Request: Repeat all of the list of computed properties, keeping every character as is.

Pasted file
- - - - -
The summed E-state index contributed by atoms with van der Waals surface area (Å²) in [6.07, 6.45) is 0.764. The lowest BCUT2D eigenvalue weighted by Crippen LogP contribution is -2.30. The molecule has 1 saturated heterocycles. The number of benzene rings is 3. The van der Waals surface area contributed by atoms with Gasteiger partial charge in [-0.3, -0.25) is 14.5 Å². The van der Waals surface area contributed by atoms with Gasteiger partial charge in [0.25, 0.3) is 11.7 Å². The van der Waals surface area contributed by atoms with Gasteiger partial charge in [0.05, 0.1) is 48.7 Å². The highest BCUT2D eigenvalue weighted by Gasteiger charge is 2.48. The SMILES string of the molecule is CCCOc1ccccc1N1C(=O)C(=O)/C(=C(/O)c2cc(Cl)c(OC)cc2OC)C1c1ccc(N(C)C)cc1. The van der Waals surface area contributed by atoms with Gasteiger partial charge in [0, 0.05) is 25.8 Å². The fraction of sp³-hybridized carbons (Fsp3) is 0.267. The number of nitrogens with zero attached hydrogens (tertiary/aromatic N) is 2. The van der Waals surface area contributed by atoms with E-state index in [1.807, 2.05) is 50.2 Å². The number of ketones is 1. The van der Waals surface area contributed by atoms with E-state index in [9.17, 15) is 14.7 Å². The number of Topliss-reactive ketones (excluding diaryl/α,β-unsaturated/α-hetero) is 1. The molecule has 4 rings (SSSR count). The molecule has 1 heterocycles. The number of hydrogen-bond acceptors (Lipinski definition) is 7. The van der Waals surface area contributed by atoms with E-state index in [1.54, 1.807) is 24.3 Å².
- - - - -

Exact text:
The summed E-state index contributed by atoms with van der Waals surface area (Å²) in [6.07, 6.45) is 0.764. The lowest BCUT2D eigenvalue weighted by Crippen LogP contribution is -2.30. The molecule has 1 saturated heterocycles. The number of benzene rings is 3. The van der Waals surface area contributed by atoms with Gasteiger partial charge in [-0.3, -0.25) is 14.5 Å². The van der Waals surface area contributed by atoms with Gasteiger partial charge in [0.25, 0.3) is 11.7 Å². The van der Waals surface area contributed by atoms with Gasteiger partial charge in [0.05, 0.1) is 48.7 Å². The highest BCUT2D eigenvalue weighted by Gasteiger charge is 2.48. The SMILES string of the molecule is CCCOc1ccccc1N1C(=O)C(=O)/C(=C(/O)c2cc(Cl)c(OC)cc2OC)C1c1ccc(N(C)C)cc1. The van der Waals surface area contributed by atoms with Gasteiger partial charge in [0, 0.05) is 25.8 Å². The fraction of sp³-hybridized carbons (Fsp3) is 0.267. The number of nitrogens with zero attached hydrogens (tertiary/aromatic N) is 2. The van der Waals surface area contributed by atoms with E-state index in [1.807, 2.05) is 50.2 Å². The number of ketones is 1. The van der Waals surface area contributed by atoms with E-state index in [9.17, 15) is 14.7 Å². The number of Topliss-reactive ketones (excluding diaryl/α,β-unsaturated/α-hetero) is 1. The molecule has 4 rings (SSSR count). The molecule has 1 heterocycles. The number of hydrogen-bond acceptors (Lipinski definition) is 7. The van der Waals surface area contributed by atoms with E-state index in [1.54, 1.807) is 24.3 Å².